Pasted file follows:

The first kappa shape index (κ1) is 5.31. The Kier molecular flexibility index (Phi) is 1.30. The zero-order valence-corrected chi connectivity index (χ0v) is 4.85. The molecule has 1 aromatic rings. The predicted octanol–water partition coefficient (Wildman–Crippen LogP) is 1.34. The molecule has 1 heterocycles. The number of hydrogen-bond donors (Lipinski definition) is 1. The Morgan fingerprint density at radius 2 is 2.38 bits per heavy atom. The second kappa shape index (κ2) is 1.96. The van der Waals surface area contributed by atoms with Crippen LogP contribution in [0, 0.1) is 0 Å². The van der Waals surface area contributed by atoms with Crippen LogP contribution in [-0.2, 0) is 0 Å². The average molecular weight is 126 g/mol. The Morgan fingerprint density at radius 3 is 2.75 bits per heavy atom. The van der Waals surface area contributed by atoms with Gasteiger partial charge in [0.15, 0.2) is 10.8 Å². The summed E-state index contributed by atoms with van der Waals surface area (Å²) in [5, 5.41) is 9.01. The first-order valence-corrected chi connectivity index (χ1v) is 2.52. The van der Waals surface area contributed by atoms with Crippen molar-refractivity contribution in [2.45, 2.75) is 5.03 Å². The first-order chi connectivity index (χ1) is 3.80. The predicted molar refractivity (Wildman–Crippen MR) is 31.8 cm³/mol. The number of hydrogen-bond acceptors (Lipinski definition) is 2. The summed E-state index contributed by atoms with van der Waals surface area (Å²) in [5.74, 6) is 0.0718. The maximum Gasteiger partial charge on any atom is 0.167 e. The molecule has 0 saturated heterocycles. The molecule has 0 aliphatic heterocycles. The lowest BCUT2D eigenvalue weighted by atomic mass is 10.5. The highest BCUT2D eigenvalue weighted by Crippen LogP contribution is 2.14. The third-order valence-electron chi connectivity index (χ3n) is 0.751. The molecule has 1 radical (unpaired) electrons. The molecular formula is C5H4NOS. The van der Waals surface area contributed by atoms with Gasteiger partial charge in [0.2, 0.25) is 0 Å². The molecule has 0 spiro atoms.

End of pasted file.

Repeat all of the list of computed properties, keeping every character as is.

The first kappa shape index (κ1) is 5.31. The Kier molecular flexibility index (Phi) is 1.30. The zero-order valence-corrected chi connectivity index (χ0v) is 4.85. The molecule has 1 aromatic rings. The predicted octanol–water partition coefficient (Wildman–Crippen LogP) is 1.34. The molecule has 1 heterocycles. The number of hydrogen-bond donors (Lipinski definition) is 1. The Morgan fingerprint density at radius 2 is 2.38 bits per heavy atom. The second kappa shape index (κ2) is 1.96. The van der Waals surface area contributed by atoms with Crippen LogP contribution in [0, 0.1) is 0 Å². The van der Waals surface area contributed by atoms with Crippen LogP contribution in [-0.2, 0) is 0 Å². The average molecular weight is 126 g/mol. The Morgan fingerprint density at radius 3 is 2.75 bits per heavy atom. The van der Waals surface area contributed by atoms with Gasteiger partial charge in [0.15, 0.2) is 10.8 Å². The summed E-state index contributed by atoms with van der Waals surface area (Å²) in [5, 5.41) is 9.01. The first-order valence-corrected chi connectivity index (χ1v) is 2.52. The van der Waals surface area contributed by atoms with Crippen molar-refractivity contribution in [2.45, 2.75) is 5.03 Å². The first-order chi connectivity index (χ1) is 3.80. The predicted molar refractivity (Wildman–Crippen MR) is 31.8 cm³/mol. The number of hydrogen-bond acceptors (Lipinski definition) is 2. The summed E-state index contributed by atoms with van der Waals surface area (Å²) in [5.74, 6) is 0.0718. The maximum Gasteiger partial charge on any atom is 0.167 e. The molecule has 0 saturated heterocycles. The molecule has 0 aliphatic heterocycles. The lowest BCUT2D eigenvalue weighted by atomic mass is 10.5. The highest BCUT2D eigenvalue weighted by Crippen LogP contribution is 2.14. The third-order valence-electron chi connectivity index (χ3n) is 0.751. The molecule has 1 radical (unpaired) electrons. The molecular formula is C5H4NOS. The van der Waals surface area contributed by atoms with Gasteiger partial charge in [0.2, 0.25) is 0 Å². The molecule has 0 spiro atoms.